Italian marines charged with murder will return to India to face trial

Italian marines charged with murder will return to India to face trial
New Delhi In a reversal of its earlier stand, Italy is sending back the two Italian marines charged with the murder of Indian fishermen to face trial here. Italy said they would return in accordance with the Supreme Court's deadline, which ends today.

According to Italian news agency ANSA, which quoted Italy's Deputy Foreign Minister Steffan de Mistura, the breakthrough came after the Indian government assured the Italian authorities there would be no death penalty against the two marines -- Massimiliano Latorre and Salvatore Girone -- and that their fundamental rights would be protected.

Government sources here say that one key assurance India gave to Italy is that a fast-track court would be set up to try the marines.

Speaking to reporters this morning, Foreign Minister Salman Khurshid said that the law stands "firm" and added, "diplomacy has worked where many experts had it written off." He said that he would make a detailed statement in Parliament.

"The Italian government requested and received written assurances from the Indian authorities regarding the treatment of the marines and the protection of their fundamental rights," the Italian government said in a statement yesterday.

As the news came in, Minister of State for Home RPN Singh tweeted "India's tough stand as articulated by the PM and Sonia Gandhi has worked."

One of the deceased fishermen's wife, Dora, reacted to the development by saying, "We are grateful that the marines are being brought back. Now there should be a speedy trial and justice must be delivered in accordance to the law of the land."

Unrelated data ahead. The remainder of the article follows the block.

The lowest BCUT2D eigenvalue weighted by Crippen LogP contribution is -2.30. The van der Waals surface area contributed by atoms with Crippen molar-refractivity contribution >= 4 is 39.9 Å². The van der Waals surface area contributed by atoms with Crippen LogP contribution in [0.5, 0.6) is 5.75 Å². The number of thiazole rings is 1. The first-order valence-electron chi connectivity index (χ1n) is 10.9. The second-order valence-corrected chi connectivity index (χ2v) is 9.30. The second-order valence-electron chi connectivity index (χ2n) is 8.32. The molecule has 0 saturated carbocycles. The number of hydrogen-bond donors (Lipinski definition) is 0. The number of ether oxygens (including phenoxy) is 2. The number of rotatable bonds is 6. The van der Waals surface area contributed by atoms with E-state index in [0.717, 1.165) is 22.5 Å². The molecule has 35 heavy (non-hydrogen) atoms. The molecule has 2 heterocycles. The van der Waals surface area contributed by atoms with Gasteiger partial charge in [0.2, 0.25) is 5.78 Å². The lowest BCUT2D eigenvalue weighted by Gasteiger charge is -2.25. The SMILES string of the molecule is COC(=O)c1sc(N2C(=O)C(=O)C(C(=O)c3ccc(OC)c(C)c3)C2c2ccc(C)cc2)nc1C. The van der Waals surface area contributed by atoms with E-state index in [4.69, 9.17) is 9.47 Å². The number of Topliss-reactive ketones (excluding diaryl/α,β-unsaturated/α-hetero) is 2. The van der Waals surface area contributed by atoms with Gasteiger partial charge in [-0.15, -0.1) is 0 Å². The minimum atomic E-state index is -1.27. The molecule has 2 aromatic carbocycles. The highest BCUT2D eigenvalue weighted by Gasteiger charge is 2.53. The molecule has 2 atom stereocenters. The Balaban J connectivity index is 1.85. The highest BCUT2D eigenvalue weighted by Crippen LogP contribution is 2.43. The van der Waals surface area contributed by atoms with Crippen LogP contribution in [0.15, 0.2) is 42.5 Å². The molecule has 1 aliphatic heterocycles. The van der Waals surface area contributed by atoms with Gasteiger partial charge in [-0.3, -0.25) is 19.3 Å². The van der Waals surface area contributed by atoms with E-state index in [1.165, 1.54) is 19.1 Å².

The marines had been granted special leave last month by the Supreme Court to return to Italy to vote in elections after Italian Ambassador Daniele Mancini gave an assurance to the court that they would return. On March 11, Italy announced that they would not return, sparking a diplomatic furore between the two countries.

The Supreme Court restrained the Italian envoy from leaving the country till at least April 2. Italy said he has diplomatic immunity per the 1961 Vienna Convention on Diplomatic Relations; the top court said his immunity is void since he had submitted himself to the jurisdiction of the court by giving the undertaking.

The two marines are accused of shooting two fishermen they claim they mistook for pirates off the coast of Kochi last year. Italy says since they were in international waters on an Italian vessel, they should be tried by an international court. India maintains the incident happened in Indian waters, Indian lives were lost, and therefore they should face trial in India.

Story First Published: March 22, 2013 08:31 IST

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